As part of its efforts to safely integrate drones into US air space, the Federal Aviation Administration last month proposed a new rule that would require Unmanned Aircraft Systems (UAS) to be identifiable remotely. To understand why such a rule is needed, one only has to look to the sky in Colorado and Nebraska, where "mystery drones" have been flying in formation at night, US Transportation Secretary Elaine Chao said Wednesday.
The "mystery drones," she said at CES 2020, are "certainly a timely illustration of why remote IDs are needed."
Since mid-December, residents in several counties across Colorado and Nebraska have spotted large drones, with estimated wingspans of six feet, flying in formation at night. According to reports, there are typically around six to 10 drones flying together at once.
The identity of the drone operators has left local, state and federal officials all stumped. The FAA earlier in the week announced a new task force that will investigate the drone sightings. The formation of the task force follows a closed-door meeting in Colorado, attended by more than 70 officials from agencies including the FAA and FBI, as well as local law enforcement.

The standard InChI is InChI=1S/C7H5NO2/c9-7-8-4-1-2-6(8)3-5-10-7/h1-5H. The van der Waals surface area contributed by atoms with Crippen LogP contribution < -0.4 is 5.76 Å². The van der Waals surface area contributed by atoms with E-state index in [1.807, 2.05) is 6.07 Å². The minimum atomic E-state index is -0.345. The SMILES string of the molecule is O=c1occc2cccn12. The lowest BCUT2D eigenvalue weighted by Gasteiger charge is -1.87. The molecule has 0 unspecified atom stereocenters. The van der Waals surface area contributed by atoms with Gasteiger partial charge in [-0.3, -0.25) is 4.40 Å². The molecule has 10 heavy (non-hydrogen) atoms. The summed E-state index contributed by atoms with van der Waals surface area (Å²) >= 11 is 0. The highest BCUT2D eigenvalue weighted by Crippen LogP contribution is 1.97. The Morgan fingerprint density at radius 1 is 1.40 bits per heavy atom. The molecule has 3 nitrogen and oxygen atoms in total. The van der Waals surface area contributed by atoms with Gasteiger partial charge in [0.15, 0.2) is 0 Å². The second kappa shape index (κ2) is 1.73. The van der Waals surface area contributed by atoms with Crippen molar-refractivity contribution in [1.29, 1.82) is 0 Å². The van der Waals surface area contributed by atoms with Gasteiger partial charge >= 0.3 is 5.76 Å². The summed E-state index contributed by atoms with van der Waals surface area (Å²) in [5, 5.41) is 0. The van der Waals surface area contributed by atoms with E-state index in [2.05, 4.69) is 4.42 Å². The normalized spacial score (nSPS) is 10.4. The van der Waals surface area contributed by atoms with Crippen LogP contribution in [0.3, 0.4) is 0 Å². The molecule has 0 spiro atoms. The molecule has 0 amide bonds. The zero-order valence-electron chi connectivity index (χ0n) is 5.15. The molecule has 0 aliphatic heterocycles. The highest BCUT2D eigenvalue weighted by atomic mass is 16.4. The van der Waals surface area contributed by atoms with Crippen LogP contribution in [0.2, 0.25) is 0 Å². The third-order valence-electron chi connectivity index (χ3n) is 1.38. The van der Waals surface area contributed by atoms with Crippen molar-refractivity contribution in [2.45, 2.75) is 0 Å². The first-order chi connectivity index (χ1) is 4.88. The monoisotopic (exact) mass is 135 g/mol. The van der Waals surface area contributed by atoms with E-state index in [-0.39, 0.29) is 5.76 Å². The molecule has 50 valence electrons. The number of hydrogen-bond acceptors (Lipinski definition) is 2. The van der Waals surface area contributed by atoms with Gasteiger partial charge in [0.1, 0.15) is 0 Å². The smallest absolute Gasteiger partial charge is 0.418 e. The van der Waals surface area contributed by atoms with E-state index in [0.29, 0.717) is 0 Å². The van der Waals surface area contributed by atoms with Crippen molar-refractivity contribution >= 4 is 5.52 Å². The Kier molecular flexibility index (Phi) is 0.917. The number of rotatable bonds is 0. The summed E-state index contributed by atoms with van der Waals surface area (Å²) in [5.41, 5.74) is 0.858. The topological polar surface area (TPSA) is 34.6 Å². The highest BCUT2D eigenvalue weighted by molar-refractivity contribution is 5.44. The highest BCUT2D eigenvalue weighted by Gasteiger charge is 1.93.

The new rule proposed by the FAA could help solve these kinds of mystery sightings. Once drones were equipped with the required identification technologies, the FAA, law enforcement, and federal security agencies could identify drones flying within their respective jurisdictions. The proposed rule would apply to all drones over half a pound that are required to be registered with the FAA.
The new rule could also help the government catch up with a burgeoning new commercial industry. There are already 1.5 million drones and more than 160,000 drone pilots registered with the FAA.
Remote IDs, Chao said, "will help lay the foundation for the safe deployment of more complex drone operations," such as drone flights that go beyond the pilot's line of sight.